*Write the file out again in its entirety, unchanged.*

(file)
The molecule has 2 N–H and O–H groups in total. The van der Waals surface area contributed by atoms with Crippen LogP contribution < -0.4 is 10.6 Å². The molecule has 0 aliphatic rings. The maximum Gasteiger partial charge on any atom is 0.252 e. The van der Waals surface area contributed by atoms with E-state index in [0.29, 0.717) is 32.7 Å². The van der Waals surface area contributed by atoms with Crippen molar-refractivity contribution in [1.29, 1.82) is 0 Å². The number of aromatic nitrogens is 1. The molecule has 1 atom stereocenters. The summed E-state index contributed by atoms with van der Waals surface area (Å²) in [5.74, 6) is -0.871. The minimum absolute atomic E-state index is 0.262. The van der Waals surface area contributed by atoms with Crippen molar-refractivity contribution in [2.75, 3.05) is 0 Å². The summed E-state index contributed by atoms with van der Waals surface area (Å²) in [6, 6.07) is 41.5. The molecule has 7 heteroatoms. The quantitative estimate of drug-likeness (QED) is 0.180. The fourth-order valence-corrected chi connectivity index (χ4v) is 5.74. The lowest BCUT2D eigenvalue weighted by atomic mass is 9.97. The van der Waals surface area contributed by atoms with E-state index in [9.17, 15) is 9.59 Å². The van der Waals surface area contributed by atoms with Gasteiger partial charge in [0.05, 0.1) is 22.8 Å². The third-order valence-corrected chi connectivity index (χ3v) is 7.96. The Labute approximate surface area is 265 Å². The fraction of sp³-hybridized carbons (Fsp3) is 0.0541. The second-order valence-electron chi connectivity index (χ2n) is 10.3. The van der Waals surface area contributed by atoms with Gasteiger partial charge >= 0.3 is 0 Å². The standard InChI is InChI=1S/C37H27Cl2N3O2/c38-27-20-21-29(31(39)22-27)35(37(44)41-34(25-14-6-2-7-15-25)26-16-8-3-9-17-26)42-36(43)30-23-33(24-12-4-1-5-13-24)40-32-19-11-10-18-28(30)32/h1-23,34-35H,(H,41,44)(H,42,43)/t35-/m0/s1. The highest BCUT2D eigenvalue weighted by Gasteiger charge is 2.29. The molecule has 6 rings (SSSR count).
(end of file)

The molecule has 2 N–H and O–H groups in total. The van der Waals surface area contributed by atoms with Crippen LogP contribution < -0.4 is 10.6 Å². The molecule has 0 aliphatic rings. The maximum Gasteiger partial charge on any atom is 0.252 e. The van der Waals surface area contributed by atoms with E-state index in [0.29, 0.717) is 32.7 Å². The van der Waals surface area contributed by atoms with Crippen molar-refractivity contribution in [1.29, 1.82) is 0 Å². The number of aromatic nitrogens is 1. The molecule has 1 atom stereocenters. The summed E-state index contributed by atoms with van der Waals surface area (Å²) in [5.74, 6) is -0.871. The minimum absolute atomic E-state index is 0.262. The van der Waals surface area contributed by atoms with Crippen molar-refractivity contribution in [2.75, 3.05) is 0 Å². The summed E-state index contributed by atoms with van der Waals surface area (Å²) in [6, 6.07) is 41.5. The molecule has 7 heteroatoms. The quantitative estimate of drug-likeness (QED) is 0.180. The fourth-order valence-corrected chi connectivity index (χ4v) is 5.74. The lowest BCUT2D eigenvalue weighted by atomic mass is 9.97. The van der Waals surface area contributed by atoms with E-state index in [9.17, 15) is 9.59 Å². The van der Waals surface area contributed by atoms with Gasteiger partial charge in [0.05, 0.1) is 22.8 Å². The third-order valence-corrected chi connectivity index (χ3v) is 7.96. The Labute approximate surface area is 265 Å². The fraction of sp³-hybridized carbons (Fsp3) is 0.0541. The second-order valence-electron chi connectivity index (χ2n) is 10.3. The van der Waals surface area contributed by atoms with Gasteiger partial charge >= 0.3 is 0 Å². The standard InChI is InChI=1S/C37H27Cl2N3O2/c38-27-20-21-29(31(39)22-27)35(37(44)41-34(25-14-6-2-7-15-25)26-16-8-3-9-17-26)42-36(43)30-23-33(24-12-4-1-5-13-24)40-32-19-11-10-18-28(30)32/h1-23,34-35H,(H,41,44)(H,42,43)/t35-/m0/s1. The highest BCUT2D eigenvalue weighted by Gasteiger charge is 2.29. The molecule has 6 rings (SSSR count).